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Designing Dilemma Extra!

Ten Decorating Tips for a Healthier, Happier Home

  1. When painting, use specially formulated paints for low odor and low VOC (volatile organic compounds—the stuff EPA regulates to control air pollution) emission. These paints are available in latex flat, eggshell and semi-gloss finishes—so they’re also easy to apply and clean up. One option is Benjamin Moore’s "Pristine EcoSpec" interior paints.


  2. Choose colors carefully in your home—they will affect your emotional and physical states. For example, a soft yellow can evoke feelings of happiness and warmth, while a harsh yellow can cause uneasiness in a room. Bright colors are stimulating—perfect for a dining or playroom, while warm neutrals are calming and serene and give off a quiet luxury in bedrooms and living rooms. Know the effect you are going for in each room before deciding on colors. You can also consult paint stores and reference books in your library.


  3. Make your flooring allergy proof and chemical free. Use water-based, rather than oil-based, finishes on your hardwood floors to limit chemical odors and fumes if refinishing. Or, if installing new floors, choose pre-finished hardwood that requires no sanding or top coating so you won't bring unwelcome dust and chemicals into your home. Consider cotton area rugs instead of wool or synthetics for rooms that require more than just a bare floor. They're soft, colorful, inexpensive, less likely to cause an allergic reaction than wool and have none of the chemical odor usually associated with synthetic carpets.


  4. Limit household dust and improve indoor air quality by factoring in a sleek, new air purifier to your decorating budget. According to the EPA, indoor air quality is the worst environmental problem in the country—responsible for more respiratory problems than any other source. New air purifiers are made to blend in with your décor, run quietly and cost just pennies to operate a month. Beside the health benefits, a dust and odor free home will extend the life of your fabrics and soft furnishings.


  5. Soft Roman-fold shades made from inexpensive natural duck cloth (a heavy weight cotton), linen or woven reeds and grasses look good on windows and many styles provide ample light control and privacy. Best of all, they’re all natural and easy to clean with a vacuum attachment.


  6. Be green—literally—with foliage and flower arrangements. They’re an economical way to add vibrant color, interest and texture to room décor. Choose plants and flowers with low allergy potential such as ivy, ferns, snap dragons, viola tricolour, pansies, impatiens, lobelia, petunia, periwinkle, alyssum, begonia, clematis, columbine, crocus, daffodil, daisy, dusty miller, geranium, hosta, iris, lily, narcissus, phlox, rose, salvia, sunflower, tulip, verbena and zinnia. An empty corner or table top filled with plants and flowers in decorative pots and baskets is not only pleasing to the eye, but provides an extra ration of beneficial oxygen.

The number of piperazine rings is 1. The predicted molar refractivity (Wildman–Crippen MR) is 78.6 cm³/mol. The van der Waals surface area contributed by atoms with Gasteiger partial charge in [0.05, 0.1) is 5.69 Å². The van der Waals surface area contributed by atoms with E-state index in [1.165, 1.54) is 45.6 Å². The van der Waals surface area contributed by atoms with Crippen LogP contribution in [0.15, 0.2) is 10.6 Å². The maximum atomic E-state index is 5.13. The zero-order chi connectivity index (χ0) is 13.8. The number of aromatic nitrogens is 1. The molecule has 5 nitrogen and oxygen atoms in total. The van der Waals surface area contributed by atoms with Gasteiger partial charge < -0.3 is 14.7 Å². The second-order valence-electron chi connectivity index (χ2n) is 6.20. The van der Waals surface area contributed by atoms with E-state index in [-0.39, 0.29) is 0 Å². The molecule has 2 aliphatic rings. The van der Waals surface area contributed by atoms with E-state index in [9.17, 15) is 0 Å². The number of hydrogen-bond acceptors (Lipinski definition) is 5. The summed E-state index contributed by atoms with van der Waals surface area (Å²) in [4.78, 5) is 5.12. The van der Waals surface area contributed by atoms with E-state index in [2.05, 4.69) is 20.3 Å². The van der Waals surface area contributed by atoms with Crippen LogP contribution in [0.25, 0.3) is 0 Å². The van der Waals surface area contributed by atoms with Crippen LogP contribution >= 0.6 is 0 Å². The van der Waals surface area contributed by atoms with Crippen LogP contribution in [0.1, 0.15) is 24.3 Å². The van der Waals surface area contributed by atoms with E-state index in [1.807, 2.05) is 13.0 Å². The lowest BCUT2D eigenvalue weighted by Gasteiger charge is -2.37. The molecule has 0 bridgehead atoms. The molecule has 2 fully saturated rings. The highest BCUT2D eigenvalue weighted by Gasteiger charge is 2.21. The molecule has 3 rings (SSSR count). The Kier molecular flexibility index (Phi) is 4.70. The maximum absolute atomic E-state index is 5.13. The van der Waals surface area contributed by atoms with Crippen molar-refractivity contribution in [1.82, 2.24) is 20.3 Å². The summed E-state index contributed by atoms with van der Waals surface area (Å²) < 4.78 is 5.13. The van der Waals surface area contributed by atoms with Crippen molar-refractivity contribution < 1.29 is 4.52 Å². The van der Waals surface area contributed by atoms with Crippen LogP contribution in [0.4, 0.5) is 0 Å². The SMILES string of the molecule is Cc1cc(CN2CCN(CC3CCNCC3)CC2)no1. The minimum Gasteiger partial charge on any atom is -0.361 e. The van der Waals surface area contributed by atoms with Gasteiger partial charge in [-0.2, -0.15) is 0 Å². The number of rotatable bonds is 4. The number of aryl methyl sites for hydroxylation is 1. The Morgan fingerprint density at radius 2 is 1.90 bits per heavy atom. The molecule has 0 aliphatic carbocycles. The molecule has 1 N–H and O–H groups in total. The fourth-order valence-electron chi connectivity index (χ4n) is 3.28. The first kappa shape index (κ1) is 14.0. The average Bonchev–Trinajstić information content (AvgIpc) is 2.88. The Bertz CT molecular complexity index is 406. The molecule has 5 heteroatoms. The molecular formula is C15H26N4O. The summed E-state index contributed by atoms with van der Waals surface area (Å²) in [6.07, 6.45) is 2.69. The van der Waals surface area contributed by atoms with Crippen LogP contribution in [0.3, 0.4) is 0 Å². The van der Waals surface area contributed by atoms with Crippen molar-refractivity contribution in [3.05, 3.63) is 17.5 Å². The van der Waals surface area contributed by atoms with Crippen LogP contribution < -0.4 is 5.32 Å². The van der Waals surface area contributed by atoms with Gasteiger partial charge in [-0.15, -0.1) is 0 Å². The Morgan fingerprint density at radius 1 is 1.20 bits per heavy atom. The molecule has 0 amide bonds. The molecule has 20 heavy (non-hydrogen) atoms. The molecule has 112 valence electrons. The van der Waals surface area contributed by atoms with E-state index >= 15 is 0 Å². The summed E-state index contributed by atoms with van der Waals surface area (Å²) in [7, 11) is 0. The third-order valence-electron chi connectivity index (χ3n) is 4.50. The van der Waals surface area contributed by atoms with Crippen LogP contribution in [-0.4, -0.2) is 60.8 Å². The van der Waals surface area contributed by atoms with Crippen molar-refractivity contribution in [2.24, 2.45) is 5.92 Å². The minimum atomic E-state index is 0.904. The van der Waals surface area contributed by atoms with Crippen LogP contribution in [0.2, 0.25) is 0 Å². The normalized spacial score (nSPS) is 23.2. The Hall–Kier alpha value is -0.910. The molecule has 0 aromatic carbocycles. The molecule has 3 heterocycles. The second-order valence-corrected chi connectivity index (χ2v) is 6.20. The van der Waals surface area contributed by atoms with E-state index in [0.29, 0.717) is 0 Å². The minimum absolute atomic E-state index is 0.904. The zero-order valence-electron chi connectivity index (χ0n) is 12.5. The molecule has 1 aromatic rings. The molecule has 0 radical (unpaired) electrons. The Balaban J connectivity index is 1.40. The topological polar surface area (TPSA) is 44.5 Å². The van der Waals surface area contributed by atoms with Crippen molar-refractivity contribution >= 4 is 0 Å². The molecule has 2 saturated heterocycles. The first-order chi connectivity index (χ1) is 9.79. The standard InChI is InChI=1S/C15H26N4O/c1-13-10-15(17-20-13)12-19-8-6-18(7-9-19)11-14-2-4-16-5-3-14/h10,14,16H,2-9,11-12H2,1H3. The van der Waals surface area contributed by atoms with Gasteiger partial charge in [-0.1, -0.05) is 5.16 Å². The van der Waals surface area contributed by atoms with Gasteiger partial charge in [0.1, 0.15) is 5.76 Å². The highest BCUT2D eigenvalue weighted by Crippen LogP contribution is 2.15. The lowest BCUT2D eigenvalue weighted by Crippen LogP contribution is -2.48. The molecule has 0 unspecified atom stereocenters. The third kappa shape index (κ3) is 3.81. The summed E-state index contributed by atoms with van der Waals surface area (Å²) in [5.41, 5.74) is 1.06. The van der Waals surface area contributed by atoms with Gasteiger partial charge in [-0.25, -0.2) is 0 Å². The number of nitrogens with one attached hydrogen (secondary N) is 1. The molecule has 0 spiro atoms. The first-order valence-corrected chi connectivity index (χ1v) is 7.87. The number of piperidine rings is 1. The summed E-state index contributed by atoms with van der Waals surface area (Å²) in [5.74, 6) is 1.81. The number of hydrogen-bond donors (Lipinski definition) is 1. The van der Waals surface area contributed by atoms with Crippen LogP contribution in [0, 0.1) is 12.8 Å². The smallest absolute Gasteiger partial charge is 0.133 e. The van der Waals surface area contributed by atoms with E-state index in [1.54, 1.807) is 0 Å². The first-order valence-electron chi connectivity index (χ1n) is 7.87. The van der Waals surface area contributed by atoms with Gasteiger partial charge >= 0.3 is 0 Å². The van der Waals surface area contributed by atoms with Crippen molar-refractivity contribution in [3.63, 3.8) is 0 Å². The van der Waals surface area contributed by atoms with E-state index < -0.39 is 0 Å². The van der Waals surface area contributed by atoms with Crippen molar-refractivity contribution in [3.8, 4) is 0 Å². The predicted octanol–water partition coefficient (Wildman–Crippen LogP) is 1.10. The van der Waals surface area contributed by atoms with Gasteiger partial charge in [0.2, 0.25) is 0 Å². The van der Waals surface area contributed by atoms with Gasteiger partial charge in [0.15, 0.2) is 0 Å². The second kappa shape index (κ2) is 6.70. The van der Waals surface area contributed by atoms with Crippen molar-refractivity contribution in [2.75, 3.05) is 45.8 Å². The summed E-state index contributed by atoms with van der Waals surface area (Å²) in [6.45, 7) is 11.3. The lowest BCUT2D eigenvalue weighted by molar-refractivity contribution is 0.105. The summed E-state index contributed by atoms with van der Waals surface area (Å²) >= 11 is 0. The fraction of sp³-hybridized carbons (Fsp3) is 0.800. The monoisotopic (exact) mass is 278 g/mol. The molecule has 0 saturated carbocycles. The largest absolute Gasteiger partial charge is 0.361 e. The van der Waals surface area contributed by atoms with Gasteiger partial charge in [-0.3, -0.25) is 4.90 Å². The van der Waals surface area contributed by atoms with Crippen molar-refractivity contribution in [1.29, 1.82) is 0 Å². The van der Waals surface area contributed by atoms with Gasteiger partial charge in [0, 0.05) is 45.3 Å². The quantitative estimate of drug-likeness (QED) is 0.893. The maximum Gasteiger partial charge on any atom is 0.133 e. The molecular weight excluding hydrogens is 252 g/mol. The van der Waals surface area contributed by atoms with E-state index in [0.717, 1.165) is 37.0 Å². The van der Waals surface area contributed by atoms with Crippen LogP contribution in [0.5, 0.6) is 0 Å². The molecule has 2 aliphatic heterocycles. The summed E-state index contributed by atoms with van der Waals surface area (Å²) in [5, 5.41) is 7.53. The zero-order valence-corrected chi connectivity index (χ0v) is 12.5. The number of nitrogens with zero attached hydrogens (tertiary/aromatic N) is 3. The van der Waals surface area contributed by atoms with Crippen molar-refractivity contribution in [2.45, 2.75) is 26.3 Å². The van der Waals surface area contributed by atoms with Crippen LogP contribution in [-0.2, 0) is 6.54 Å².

7. Removing street shoes at the door keeps the petrochemicals in street tar and resurfacing materials from moving through your home. Purchase a large decorative basket with a washable cloth liner or purchase a wooden shoe tray to leave at the door and hold shoes. Your floors will not only be "healthier”, they will last longer and look better.


  8. Maximize storage space and increase the value of your home by installing cedar shelving in your closets. You’ll not only protect your wardrobe, but you’ll also eliminate the need for foul smelling, chemical laden mothballs.


  9. Light can drastically impact your mood and your health. If you suffer from seasonal mood disorders including stress, anxiety or depression, bring full spectrum light fixtures and light bulbs into your home. You’ll reduce fatigue and irritability because full spectrum light reduces levels of cortisol, the stress hormone secreted naturally in our bodies. Along with many other documented health benefits, full spectrum light slows the aging of eye retinas and promotes a feeling of well being. This is because, unlike conventional fluorescent and incandescent lighting, full spectrum light is like natural daylight-it has the same wavelengths of color, and in the same proportions, as a naturally occurring rainbow. Most indoor lighting is yellow/orange, from the narrowest part of the light spectrum. In addition, you should look for opportunities to maximize your exposure to natural light. Try moving a work area or breakfast table in front of a window to benefit from the natural light coming through.


  10. Placing unscented pillar candles of varying heights on fireplace grates looks great in a woodburning fireplace that you don’t use. They create a warm and inviting atmosphere when lit. Today’s gas and electric fireplace inserts are also wonderful, clean burning alternatives- without the smoke and smell that wood fires generate- and can be outfitted in almost any conventional fireplace.


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